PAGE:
8 Abundance Live Counts Redds Sockeye Chinook

9 Presence of Hatchery Fish on Spawning Grounds Adipose Fin Photos from NMT website:

10 Length, Age, and Pre-Spawn Mortality

11 Juvenile Trapping Photo: WDFW

12 Map from WDFW

13 Photo: WDFW

14 PIT-tag Detectors at Locks Photo: WDFW

15 Adult Abundance: Escapement Estimate 2007 Cedar Escapement Goal Bear/Cottage Goal

16 Adult Abundance & Distribution: Redds & Landsburg Passage Escapement graphs

17 Proportion of Hatchery Fish on Spawning Grounds

18 Age of Hatchery vs. Natural Origin Spawners (Females only)

19 Pre-Spawn Mortality

20 Program 2 – Fry/Smolt Trapping Abundance - Total fish out Productivity - What do we mean? –Survival from life stage to life stage –Full life cycle survival –Population replacement Diversity – Life history strategies Distribution – …..not so much

21 Cedar River Abundance – Wide range in Fry production & variable by year Smolt production is less variable and has increased since 1998, except recently Jan-April small fry (45mm) migration with later (May-June) larger smolt (60-100mm) migration

22 Cedar River Figure matches #redds with #smolts produced Big differences in 2000 and 2006 Resilience effects (2000) and Resistance to Catastrophe (2006)

23 One Productivity Estimate Lifecycle estimate - redds to redds

24 Monitoring data analysis & AM framework Evaluation of vsp parameters compared to targets VSP Parameters AbundanceProductivityDistributionDiversity TargetsEscapement goal Cedar: 1250 Bear/Cottage: 350 Increase juvenile and smolt survival (2x), Increase adult returns per spawner (1-3) Expand spawning area distribution; Convert satellite to core area Increase Cedar instream rearing; Improve Samammish to support smolt rearing IndicatorsJuvenile abundance Egg to smolt survival (%), Redd counts Relative comparison of Bear vs. Cedar, Redd surveys Fry vs. smolt numbers, migration timing Current Performance Yes/No Met escapement goal on Cedar in % survival, Redd:Redd estimates Relative use and importance of migration areas Migration timing to locks Past Trend/ Future Expectation Increasing/ Decreasing >1increasing?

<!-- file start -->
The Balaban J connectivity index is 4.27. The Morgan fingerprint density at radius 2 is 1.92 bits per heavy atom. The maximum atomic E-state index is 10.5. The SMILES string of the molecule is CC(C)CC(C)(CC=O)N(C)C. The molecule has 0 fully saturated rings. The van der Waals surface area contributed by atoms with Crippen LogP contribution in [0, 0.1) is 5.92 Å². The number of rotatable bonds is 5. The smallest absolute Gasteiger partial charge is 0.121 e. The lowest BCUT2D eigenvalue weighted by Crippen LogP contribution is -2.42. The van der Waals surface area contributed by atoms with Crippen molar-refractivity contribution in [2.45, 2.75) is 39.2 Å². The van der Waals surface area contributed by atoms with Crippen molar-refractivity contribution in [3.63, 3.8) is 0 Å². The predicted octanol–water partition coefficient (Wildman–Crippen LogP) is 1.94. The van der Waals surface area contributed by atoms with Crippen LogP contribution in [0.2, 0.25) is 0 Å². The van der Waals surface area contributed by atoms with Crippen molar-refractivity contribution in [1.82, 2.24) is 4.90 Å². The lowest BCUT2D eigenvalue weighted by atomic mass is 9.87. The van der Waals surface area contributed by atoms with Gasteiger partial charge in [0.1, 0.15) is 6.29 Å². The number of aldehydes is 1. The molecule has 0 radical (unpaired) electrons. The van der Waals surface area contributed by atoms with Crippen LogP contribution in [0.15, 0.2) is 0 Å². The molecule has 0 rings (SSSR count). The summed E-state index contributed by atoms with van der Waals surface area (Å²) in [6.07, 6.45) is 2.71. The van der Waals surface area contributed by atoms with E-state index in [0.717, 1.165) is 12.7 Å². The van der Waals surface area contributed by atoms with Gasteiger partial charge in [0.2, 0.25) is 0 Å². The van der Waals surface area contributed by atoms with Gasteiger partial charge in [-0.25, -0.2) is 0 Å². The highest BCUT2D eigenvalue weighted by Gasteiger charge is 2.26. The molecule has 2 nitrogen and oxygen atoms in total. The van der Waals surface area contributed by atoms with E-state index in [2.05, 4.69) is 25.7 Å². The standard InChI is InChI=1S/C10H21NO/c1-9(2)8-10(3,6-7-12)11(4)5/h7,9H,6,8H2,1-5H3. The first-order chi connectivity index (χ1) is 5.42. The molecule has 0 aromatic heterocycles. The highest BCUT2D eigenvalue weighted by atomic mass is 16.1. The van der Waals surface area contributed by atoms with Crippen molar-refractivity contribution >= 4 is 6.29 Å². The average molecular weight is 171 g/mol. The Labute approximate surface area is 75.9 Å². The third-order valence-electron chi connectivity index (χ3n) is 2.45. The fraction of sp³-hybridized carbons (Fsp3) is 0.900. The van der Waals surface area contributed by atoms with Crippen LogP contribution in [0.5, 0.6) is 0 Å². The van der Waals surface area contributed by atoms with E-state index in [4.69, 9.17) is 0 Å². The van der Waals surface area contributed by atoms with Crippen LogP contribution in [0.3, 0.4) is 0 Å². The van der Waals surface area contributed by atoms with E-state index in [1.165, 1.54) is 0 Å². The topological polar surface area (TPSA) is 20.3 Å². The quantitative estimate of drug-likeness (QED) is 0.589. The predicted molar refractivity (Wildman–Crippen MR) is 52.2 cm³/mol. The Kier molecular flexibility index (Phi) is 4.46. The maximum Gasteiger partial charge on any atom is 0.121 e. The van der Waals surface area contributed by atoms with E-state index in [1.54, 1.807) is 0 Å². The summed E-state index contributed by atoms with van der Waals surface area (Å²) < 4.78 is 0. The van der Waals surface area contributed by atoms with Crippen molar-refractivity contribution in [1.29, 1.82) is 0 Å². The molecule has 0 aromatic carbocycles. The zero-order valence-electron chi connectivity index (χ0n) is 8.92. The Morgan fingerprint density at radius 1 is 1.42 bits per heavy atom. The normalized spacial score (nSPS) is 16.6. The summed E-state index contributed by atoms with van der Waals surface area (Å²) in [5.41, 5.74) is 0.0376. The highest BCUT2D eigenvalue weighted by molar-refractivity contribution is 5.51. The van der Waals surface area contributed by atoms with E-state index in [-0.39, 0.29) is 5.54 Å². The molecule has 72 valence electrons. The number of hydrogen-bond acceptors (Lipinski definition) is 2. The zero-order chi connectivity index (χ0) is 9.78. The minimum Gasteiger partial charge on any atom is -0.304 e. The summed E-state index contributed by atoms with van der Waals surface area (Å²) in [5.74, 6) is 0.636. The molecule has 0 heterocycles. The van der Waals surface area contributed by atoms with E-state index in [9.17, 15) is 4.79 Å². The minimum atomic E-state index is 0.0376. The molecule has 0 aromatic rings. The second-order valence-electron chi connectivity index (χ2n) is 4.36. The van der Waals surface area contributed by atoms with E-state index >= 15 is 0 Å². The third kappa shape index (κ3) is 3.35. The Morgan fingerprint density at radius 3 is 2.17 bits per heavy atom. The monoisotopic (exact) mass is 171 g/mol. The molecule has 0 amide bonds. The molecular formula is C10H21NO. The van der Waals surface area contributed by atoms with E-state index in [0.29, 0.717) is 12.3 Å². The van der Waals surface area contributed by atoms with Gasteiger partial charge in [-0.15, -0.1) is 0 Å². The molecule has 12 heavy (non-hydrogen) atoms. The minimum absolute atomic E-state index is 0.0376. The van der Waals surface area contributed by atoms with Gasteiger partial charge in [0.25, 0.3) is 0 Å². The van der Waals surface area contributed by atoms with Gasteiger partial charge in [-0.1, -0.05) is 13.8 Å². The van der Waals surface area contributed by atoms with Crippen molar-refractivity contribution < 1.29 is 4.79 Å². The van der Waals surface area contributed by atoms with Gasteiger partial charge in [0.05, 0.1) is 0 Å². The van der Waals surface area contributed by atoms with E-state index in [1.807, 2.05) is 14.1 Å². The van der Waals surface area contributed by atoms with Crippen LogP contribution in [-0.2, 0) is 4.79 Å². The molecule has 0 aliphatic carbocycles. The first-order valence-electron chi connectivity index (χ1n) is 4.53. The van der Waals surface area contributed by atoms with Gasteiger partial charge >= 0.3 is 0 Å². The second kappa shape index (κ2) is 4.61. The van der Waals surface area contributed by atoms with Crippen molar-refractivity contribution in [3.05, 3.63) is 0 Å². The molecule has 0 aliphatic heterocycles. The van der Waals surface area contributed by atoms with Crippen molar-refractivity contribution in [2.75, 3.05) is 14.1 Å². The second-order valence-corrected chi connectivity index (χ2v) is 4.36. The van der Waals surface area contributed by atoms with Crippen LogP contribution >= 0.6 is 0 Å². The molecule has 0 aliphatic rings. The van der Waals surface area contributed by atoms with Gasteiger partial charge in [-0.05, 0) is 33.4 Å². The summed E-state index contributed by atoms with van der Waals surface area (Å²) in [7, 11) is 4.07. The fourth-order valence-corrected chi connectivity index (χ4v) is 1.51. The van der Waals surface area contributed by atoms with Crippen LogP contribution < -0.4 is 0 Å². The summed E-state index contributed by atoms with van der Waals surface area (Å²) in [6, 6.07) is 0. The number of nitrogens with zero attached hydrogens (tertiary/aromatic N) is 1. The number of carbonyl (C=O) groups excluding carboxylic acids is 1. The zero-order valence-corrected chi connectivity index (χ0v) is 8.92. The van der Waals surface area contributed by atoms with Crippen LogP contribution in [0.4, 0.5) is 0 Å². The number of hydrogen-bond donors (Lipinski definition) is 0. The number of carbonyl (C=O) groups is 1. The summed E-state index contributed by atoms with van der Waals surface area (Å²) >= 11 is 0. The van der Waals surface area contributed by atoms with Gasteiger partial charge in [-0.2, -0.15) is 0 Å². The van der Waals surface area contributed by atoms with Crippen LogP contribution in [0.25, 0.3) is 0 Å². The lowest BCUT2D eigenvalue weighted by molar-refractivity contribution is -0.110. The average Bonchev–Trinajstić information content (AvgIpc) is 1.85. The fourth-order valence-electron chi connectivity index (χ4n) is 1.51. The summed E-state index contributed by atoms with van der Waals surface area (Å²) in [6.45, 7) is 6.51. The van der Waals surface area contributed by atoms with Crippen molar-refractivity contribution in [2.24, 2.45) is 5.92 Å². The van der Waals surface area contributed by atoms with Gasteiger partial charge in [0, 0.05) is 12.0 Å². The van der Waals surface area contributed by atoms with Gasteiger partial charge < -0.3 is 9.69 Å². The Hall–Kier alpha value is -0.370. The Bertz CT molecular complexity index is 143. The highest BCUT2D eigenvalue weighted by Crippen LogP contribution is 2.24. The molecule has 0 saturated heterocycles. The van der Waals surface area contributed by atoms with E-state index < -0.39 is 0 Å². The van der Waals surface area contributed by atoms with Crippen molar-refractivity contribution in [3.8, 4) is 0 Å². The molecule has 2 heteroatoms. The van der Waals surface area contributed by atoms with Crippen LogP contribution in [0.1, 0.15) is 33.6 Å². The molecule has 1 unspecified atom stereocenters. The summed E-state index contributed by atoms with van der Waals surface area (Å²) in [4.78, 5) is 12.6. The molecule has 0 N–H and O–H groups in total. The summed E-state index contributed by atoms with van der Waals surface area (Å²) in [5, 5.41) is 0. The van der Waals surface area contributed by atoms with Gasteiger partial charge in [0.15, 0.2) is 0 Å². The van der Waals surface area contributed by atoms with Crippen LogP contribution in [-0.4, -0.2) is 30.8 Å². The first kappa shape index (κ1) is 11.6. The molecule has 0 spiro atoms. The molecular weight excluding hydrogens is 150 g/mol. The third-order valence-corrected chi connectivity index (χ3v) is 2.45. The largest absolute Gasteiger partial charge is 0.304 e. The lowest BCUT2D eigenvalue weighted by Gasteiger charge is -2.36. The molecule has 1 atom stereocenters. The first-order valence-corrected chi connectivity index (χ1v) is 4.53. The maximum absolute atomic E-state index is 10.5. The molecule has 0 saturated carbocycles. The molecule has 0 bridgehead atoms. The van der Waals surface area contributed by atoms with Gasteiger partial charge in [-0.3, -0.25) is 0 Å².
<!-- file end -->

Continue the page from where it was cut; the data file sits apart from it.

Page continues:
25 Summary – Cedar River Chinook escapement in 2007 was relatively high. –2008 should be relatively high barring strong ocean effects –2009 should be weak – uncertainty is on Ocean effects; –2010 improved; –2011 high returns Spring 2008 outmigration should be highest on record since Future expectations based on improved understanding of flow effects on survival, productivity of recolonization group, smolt versus fry abundance, effects from hatchery and harvest, and strong Ocean influence.

26 Importance Chinook life history requires consistent long- term annual monitoring to understand status and trends in population dynamics in order to compare to goals for recovery. Predictive relationships between fish in and fish out data will help devise possible future management actions based on expected fish performance years ahead of time.